Iceland looks at ending group sales of tobaccoFebruary 2001
The frozen food retailer Iceland is to review sales of tobacco through its cash-and-carry business Booker, with which it merged last summer.
The study of tobacco sales will be one of the major issues to be addressed by former Greenpeace executive director Lord Peter Melchett, who takes up a new post as Iceland's adviser on social and environmental issues this month.
Iceland merged with Booker in June last year and as a result 25 per cent of the enlarged group's sales now come from the wholesale of tobacco to corner shops. Although less than one per cent of the group's profits come from those sales, they generate valuable 'customer traffic' and Iceland believes that ending tobacco-selling could encourage customers to go elsewhere for other supplies.
Nevertheless, the group has already sold Booker's own label cigarette brand and has halved the number of brands it sells.
Iceland said: 'We are committed to supporting the indendent retailers who rely on Booker, but we do understand that there is an ethical issue here and we are looking at ways of addressing it.'
Lord Melchett has already discussed the issue at board level with Iceland and said he is anxious to find 'an agreed route forward to solve this difficult problem'.
Talks were also held between former Iceland chairman Malcolm Walker and the London-based fund manager Jupiter, which holds shares in the group and has asked the company to stop selling tobacco products.
Emma Howard Boyd, head of Jupiter's Environmental Research Unit, said Jupiter's two socially responsible investment funds the Ecology Fund and the Environmental Opportunities Fund should technically have disinvested from Iceland after the merger because they should not hold shares in companies involved with tobacco.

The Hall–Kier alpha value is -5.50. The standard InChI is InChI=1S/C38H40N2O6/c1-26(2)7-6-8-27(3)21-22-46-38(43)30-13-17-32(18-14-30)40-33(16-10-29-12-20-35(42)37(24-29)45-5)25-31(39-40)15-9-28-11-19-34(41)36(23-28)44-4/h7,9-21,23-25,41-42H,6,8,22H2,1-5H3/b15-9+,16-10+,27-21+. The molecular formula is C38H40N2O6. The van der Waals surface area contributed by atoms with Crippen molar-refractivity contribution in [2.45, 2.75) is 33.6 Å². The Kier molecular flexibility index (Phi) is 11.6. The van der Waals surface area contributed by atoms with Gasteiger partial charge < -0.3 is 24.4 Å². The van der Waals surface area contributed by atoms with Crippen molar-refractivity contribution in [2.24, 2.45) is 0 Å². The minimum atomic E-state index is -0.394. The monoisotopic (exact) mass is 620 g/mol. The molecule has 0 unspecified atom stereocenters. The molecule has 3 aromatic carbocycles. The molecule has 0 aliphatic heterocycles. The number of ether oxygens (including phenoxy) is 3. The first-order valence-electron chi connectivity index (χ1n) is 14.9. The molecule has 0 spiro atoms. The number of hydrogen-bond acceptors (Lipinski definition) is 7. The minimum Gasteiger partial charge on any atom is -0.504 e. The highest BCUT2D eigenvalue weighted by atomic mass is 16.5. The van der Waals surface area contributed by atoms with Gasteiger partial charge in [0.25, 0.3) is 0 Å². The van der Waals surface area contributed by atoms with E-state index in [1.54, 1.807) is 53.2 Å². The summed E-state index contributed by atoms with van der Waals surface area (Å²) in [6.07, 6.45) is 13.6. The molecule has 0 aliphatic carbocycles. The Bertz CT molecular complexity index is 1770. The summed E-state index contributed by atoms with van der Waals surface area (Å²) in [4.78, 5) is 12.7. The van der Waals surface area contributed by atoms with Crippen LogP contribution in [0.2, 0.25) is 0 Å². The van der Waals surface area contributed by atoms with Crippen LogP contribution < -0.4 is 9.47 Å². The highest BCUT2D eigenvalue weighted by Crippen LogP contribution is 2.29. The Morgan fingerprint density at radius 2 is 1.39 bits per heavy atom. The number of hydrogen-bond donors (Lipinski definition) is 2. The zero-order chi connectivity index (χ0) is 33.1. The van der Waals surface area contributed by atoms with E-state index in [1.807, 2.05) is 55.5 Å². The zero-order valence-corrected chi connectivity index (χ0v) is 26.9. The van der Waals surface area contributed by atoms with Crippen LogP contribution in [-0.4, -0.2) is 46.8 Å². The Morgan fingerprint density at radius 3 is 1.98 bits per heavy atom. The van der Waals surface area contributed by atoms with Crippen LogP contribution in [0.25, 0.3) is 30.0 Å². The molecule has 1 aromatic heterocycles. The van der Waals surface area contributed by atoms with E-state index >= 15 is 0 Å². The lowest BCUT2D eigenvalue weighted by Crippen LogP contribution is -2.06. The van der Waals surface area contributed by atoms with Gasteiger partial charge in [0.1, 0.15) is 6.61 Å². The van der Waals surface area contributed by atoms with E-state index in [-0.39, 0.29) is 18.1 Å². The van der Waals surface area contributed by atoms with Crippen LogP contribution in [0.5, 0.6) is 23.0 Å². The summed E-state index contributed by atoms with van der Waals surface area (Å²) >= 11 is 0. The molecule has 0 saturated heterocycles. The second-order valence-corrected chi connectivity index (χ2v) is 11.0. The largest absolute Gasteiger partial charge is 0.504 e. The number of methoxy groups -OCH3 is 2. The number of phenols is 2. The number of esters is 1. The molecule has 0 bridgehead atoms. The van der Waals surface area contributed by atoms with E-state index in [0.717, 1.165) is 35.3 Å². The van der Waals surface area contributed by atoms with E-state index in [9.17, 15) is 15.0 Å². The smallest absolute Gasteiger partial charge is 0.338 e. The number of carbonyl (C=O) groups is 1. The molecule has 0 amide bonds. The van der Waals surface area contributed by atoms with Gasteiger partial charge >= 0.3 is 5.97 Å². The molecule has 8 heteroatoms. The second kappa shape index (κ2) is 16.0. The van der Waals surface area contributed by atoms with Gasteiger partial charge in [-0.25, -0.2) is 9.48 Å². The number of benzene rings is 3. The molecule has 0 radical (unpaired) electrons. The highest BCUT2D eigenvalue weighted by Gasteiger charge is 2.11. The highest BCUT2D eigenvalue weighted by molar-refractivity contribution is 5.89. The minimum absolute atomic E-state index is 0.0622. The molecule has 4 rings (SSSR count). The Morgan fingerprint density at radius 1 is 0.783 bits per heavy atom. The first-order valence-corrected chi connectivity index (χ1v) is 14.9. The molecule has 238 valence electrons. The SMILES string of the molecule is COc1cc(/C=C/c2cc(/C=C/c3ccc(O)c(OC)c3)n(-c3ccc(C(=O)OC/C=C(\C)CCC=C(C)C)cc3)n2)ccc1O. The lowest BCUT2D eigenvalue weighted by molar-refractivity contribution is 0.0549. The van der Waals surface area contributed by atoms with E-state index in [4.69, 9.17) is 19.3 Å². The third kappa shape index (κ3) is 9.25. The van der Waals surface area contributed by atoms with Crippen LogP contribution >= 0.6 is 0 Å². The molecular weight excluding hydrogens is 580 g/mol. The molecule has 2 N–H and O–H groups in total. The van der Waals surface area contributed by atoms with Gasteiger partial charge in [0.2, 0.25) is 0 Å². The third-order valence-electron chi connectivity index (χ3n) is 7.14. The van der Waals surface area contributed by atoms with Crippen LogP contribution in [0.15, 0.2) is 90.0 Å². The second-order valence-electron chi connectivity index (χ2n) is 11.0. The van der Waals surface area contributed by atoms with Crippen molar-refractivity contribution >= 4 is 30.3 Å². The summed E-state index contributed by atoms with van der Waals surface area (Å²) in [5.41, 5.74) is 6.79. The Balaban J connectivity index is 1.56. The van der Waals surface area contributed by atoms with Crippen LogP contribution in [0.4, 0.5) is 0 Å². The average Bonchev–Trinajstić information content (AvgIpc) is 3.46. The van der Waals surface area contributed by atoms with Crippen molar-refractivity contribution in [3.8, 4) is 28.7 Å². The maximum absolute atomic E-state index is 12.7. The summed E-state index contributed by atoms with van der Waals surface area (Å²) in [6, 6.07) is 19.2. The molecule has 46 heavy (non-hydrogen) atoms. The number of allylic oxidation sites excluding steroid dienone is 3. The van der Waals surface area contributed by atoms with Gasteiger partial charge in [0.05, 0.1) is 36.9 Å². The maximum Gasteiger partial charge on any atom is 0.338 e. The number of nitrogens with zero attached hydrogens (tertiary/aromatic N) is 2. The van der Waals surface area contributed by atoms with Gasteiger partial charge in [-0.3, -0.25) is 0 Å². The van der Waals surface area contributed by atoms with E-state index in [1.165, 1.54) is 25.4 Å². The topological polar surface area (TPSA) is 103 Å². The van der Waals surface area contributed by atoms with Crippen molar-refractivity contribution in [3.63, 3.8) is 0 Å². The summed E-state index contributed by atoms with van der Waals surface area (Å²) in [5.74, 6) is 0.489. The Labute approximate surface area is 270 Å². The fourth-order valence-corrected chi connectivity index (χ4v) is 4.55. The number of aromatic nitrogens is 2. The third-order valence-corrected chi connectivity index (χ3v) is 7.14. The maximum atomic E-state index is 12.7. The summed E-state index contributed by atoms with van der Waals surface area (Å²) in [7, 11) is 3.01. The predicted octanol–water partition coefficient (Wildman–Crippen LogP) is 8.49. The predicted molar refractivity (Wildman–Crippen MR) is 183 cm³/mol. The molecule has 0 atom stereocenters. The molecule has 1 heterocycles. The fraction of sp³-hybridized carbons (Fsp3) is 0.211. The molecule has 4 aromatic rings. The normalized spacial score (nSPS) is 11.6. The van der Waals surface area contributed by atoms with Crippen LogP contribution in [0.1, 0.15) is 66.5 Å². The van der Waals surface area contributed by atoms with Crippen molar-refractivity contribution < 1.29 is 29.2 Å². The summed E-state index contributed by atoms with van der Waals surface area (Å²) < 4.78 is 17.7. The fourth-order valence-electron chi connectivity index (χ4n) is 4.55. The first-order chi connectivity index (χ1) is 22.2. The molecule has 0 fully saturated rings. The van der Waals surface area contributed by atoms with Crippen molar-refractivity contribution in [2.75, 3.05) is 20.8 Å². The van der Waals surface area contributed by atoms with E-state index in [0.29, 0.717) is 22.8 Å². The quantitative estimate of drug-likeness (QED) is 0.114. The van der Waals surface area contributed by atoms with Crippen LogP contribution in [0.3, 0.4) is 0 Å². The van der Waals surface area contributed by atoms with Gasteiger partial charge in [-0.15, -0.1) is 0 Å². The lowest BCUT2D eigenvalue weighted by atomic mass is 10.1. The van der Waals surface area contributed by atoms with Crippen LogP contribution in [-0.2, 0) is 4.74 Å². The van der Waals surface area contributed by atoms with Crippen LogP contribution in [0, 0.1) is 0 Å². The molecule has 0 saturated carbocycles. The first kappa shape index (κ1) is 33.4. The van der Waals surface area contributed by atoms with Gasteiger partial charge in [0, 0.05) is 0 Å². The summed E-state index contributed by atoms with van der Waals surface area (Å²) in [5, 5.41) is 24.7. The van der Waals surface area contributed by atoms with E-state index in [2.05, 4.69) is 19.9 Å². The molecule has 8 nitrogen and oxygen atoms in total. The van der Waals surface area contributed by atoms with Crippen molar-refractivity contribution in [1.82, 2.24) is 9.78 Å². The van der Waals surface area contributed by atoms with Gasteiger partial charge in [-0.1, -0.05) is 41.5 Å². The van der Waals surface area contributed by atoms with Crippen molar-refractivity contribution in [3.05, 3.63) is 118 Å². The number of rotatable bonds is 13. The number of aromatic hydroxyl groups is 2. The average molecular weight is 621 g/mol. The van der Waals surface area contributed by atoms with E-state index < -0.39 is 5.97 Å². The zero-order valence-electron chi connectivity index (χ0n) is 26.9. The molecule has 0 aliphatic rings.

But she said Iceland's track record on social and environmental issues persuaded Jupiter to continue investment while Iceland considers the issue. 'We could have sold our shares on the announcement of the deal and washed our hands of the whole affair, but we thought it was important to talk directly with senior management, particularly as we have had a long and fruitful relationship with Iceland,' she said.
Howard Boyd said the 'fundamental review' being carried out by Iceland, plus the arrival of Lord Melchett and the reduction in the number of cigarette brands sold, demonstrated that Iceland was taking the issue seriously.
However, Howard Boyd stressed the Booker merger had left Jupiter with 'a huge dilemma' and warned: 'If at any point we believe Iceland is not making satisfactory progress towards achieving its goal of reducing its exposure to tobacco wholesaling, we will review our position'.
Around four per cent of total investment in Jupiter's Environmental Opportunities and Ecology funds is held in Iceland shares, making it one of the top ten investments for both funds.
Iceland confirmed at the end of January that it would be proceeding with its tobacco review. The company had poor sales in December and Walker resigned at the end of last month.
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